It’s your choice whether to peel off to a private chat or keep the Ask for Help or Perfection Game response in the team’s channel. If your “requestee” is free to jump in and collaborate, you might take it private, so you’re not distracting the rest of the team. But if multiple people are playing Perfection Game with you, then you’ll probably keep it in public. Perfection Game’s positivity bias to help you all build on each other’s ideas to make things even better—that’s the whole idea!

Remember to use the protocol wording to ask directly for what you want, using the recommended syntax. ‘Will you..?’—no fluffy conditional oblique requests. That will make it easy for them to recognize the Ask for Help, and they’ll be able to decline or defer according to their own priorities, as the protocol recommends.

Getting aligned

It’s easier than ever for motivation to be challenged and for disengagement to set in when people are working in isolation.

Work through the Team Transformation Canvas, alone or with a colleague or mentor. It’s a great way to refocus on your why, and explore the real reason you are getting up and getting things done—doing your utmost under extreme circumstances, and remembering which values are important to you.

Even if you have done this exercise before, there might be new things blocking your way forward. This tool can help you identify and overcome your new blockers. And #stayathome is a perfect time to introspect and do a bit of inner work and transformation, getting yourself ready for the day you can emerge and spread your butterfly wings again in a new world.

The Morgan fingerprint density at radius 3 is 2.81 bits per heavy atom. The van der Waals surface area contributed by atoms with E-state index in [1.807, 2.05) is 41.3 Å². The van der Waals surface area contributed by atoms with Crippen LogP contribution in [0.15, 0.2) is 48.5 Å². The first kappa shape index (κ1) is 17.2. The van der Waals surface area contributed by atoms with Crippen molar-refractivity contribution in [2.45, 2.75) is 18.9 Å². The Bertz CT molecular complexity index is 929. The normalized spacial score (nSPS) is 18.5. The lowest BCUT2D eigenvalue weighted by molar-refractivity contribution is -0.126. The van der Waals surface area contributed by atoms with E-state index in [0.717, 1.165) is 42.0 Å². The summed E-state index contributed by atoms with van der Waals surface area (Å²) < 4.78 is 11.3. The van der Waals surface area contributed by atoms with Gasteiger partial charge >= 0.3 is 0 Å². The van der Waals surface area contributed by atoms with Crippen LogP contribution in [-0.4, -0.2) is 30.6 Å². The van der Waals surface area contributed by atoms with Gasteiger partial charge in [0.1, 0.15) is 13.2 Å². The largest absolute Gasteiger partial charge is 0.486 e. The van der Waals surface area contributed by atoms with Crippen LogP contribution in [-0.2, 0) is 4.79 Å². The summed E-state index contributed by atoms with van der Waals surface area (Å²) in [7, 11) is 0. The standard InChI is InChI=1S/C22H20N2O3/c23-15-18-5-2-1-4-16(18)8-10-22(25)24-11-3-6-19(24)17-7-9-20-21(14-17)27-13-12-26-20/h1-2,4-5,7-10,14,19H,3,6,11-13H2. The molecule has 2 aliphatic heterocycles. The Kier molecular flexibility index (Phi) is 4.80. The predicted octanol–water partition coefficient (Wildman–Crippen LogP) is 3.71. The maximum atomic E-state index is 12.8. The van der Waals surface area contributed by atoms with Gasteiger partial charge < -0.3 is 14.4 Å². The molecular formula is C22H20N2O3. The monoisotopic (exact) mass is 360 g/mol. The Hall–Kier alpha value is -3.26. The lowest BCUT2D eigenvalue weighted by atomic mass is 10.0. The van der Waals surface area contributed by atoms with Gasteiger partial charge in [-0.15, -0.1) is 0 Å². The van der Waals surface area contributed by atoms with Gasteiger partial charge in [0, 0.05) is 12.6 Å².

Making great decisions together

The Decider and Resolution protocols work just great on video calls. The natural body language of thumb-up, thumb-down, flat-hand is only one reason to have your webcam on by default. Being able to quickly align around an agreed way forward through simple hand signals is an excellent tool for building connection across the miles, even if the decision itself isn’t high stakes. Some teams like a video call open all the time, perhaps on a second screen—but don’t forget the amount of data and bandwidth this eats, in case either become limited in supply where you are.

Video meeting platforms like Zoom have breakout room facilities. You can easily divide your team into smaller groups to work concurrently on different decisions, and then you can report back together and share them.

If your team is in asynchronous mode, you can use Decider and Resolution in written form. Just make your proposal clear, using the standard Decider syntax:

I propose _______________. 1-2-3

So it’s super clear that this is a Decider and to facilitate my teammate’s response, I usually add voting instructions and a deadline:

To vote, add a reaction to this message:
👍 for Yes, I support this proposal
🤚 for I support the team’s decision
👎 for No, I do not support this proposal (and add your Resolution idea in a response thread)
Voting ends on Friday at noon Boston time.

You can also use threading to pursue Resolution proactively. If you vote thumb-down, don’t wait for the proposer to invoke Resolution – when we’re asynchronous, too many sync points like that make decisions take too long. Just add on your “what it would take to get me in” in the message thread. Here’s a full example:

richard Apr 1st at 9:28 PM
I propose that we spend the weekend pair-programming the first iteration of our MVP. 1-2-3
To vote, add a reaction to this message:
👍 for Yes, I support this proposal
🤚 for I support the team’s decision